County Eyes Ban on Genetically Engineered Crops
By Roger Sideman
Santa Cruz Sentinel, June 8 2006
SANTA CRUZ - The county is one step closer to seeing a ban on the
cultivation of genetically engineered crops.
Supervisors unanimously agreed Tuesday to develop an ordinance that
would place a "precautionary" moratorium on the use of crops that
carry transplanted genes from other species to make them more
nutritious or easier to grow. The ordinance is being drafted, and
will come before supervisors on June 20.
There are no genetically engineered, or GE, crops in Santa Cruz
County, but the supervisors' action was prompted by a nine-month
study of the laws and risks associated with such crops, which are
being planted on a growing share of the world's farmland.
The group that conducted the study suggested a moratorium because too
little is known about the effects of genetically engineered organisms
on human health and the environment. The future viability of organic
agriculture is also at risk, the report states.
Some counties, including Trinity, Mendocino and Marin already have
imposed bans on genetically engineered crops.
"There are too many concerns about the impact on crops and human
health," said Peggy Miars, executive director of California Certified
Organic Farmers in Santa Cruz.
A minority within the study group said in an unsigned letter that the
technology "holds promise" and that a moratorium is unnecessary since
there's currently no interest in planting GE crops in the county.
Indeed, a moratorium would be more of a preemptive move. Genetically
engineered crops are typically corn, cotton and soybeans rather than
the berries and lettuce crops that dominate the county's agriculture.
Still, the potential exists for local GE crops, said Poki Namkung,
county health officer and the report's lead author.
Genetic engineering research in other areas has begun on 13 of the 39
commercial crop and flower varieties grown in the county, including
strawberries and apples, Namkung told supervisors.
The report was written by two appointees from each of the five
supervisorial districts, as well as the county agriculture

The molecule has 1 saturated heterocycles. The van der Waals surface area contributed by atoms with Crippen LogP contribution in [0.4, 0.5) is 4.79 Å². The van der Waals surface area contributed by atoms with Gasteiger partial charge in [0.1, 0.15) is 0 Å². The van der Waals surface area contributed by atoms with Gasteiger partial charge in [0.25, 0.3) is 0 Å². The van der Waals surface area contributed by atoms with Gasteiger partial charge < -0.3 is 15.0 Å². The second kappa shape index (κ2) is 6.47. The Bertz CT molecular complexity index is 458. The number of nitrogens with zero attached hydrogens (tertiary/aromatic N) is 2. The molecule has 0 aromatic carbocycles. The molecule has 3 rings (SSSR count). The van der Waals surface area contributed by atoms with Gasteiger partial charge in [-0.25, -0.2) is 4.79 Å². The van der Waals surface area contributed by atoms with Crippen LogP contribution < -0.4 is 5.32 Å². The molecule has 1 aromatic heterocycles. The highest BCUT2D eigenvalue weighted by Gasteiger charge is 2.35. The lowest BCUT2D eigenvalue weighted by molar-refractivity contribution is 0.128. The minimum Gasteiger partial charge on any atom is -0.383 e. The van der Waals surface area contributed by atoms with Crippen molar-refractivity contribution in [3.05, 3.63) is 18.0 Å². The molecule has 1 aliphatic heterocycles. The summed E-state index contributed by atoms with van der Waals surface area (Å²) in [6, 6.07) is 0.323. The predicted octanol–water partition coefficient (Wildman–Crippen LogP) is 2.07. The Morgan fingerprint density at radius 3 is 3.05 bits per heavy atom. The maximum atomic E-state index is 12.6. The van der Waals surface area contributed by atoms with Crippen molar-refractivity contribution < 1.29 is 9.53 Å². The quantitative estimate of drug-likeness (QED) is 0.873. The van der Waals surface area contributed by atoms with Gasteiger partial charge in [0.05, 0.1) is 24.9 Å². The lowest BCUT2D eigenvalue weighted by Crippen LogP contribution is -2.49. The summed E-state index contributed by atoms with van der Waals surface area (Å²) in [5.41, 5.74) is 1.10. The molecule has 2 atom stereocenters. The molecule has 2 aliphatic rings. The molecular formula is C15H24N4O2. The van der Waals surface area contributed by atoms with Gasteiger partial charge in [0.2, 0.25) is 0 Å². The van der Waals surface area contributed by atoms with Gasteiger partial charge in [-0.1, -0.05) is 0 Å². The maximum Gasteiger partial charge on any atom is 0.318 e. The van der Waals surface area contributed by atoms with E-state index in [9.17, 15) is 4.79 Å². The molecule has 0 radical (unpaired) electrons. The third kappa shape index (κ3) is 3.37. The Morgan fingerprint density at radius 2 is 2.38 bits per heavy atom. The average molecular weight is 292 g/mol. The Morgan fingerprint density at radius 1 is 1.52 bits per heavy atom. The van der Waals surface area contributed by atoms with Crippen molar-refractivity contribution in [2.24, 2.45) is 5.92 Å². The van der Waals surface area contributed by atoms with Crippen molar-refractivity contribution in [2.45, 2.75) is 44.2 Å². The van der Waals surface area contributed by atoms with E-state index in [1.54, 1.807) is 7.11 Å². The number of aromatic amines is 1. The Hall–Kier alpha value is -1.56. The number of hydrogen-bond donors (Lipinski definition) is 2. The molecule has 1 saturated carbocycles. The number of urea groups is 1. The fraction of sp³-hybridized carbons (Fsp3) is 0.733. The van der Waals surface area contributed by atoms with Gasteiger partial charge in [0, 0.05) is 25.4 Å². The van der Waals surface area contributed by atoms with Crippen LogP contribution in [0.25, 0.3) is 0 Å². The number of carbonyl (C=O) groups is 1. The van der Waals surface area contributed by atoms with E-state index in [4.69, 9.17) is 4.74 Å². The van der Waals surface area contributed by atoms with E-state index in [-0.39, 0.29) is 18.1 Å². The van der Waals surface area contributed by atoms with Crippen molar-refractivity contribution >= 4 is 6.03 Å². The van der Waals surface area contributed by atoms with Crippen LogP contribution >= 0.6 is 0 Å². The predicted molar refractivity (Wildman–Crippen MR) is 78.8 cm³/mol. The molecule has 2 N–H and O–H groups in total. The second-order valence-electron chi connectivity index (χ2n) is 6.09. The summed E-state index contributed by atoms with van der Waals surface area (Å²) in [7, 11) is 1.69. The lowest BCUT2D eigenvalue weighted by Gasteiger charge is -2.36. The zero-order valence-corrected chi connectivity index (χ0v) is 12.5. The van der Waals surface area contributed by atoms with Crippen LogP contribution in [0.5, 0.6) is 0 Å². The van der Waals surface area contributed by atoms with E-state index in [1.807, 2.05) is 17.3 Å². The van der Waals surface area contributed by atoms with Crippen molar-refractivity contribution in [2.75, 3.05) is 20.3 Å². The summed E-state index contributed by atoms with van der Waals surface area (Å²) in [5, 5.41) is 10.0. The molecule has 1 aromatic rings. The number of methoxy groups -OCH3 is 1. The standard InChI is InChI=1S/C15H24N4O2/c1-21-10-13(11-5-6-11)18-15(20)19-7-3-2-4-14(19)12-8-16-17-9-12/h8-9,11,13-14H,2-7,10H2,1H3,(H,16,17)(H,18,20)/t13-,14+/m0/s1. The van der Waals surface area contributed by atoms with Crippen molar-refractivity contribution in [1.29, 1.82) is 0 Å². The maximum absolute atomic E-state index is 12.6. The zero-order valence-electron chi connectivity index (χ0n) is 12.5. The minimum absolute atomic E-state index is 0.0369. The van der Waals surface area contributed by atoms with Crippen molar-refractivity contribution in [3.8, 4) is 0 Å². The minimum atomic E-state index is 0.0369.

commissioner and two public health experts.
Among its findings:
The moratorium could be lifted once GE crops are better contained,
tested and labeled.
- State and federal laws provide inadequate oversight. The USDA does
not know the location of many GE test sites. Some crops not approved
for human consumption have found their way into the food supply.
- Lack of safety testing leaves a potentially dangerous void in
understanding long-term health effects of GE food, which is still
largely unlabeled in the U.S.
- Farmers worldwide have reported their crops being tainted by stray
GE pollen, subjecting some to patent infringement lawsuits from large
"A ban places responsibility back on the industry," said Angela
Flynn, an organic farmer in Bonny Doon.
Flynn was among about 15 people who spoke in favor of the ban
Tuesday. No one was against it.
"I am one of the 76 percent of Santa Cruz residents who buys organic
foods on a regular basis," said Gavilan College instructor Debra
Klein, citing a well-publicized study. "The looming prospect of
unregulated GE foods being sold in our grocery stores and farmers
markets is horrifying to me, my family and friends."
Supervisor Ellen Pirie agreed, describing the report's findings as
"scary." Supervisor Mardi Wormhoudt said a ban would be "only prudent
when 65 nations already have regulations."
"Hopefully other communities in California will see this," said
Supervisor Mark Stone.
During the meeting, Supervisor Tony Campos, whose district spans most
of the county's farmland, was quiet on the subject and did not return
calls later Tuesday.
County Agricultural Commissioner Dave Moeller noted that supervisors
already passed a law in 1988 that requires that the county be
notified before genetically modified crops are planted. Down the
road, additional regulations could hurt local farmers if GE
technology takes off, Moeller said.
A anonymous minority within the study group disagreed with a
moratorium. In their letter, they wrote:
"We do not want to close the door on those opportunities for
increased yields, reduced pesticide use ... which results in cleaner
water and air through reduced emissions."
The comments echo sentiments heard in counties where similar bans
have failed and where GE crops have been touted by their producers
and many scientists as the future of farming, improving agriculture
and even human health.
Though the letter was unsigned, Moeller was later identified as one
of its authors, along with Richard Nutter, Steve Bontadelli and
Thomas Rider - all of whom participated in creating the report.
Moeller later said that the minority group agrees with the report's
The report can be found online at: http://www.co.santa-cruz.ca.us
Contact Roger Sideman at firstname.lastname@example.org
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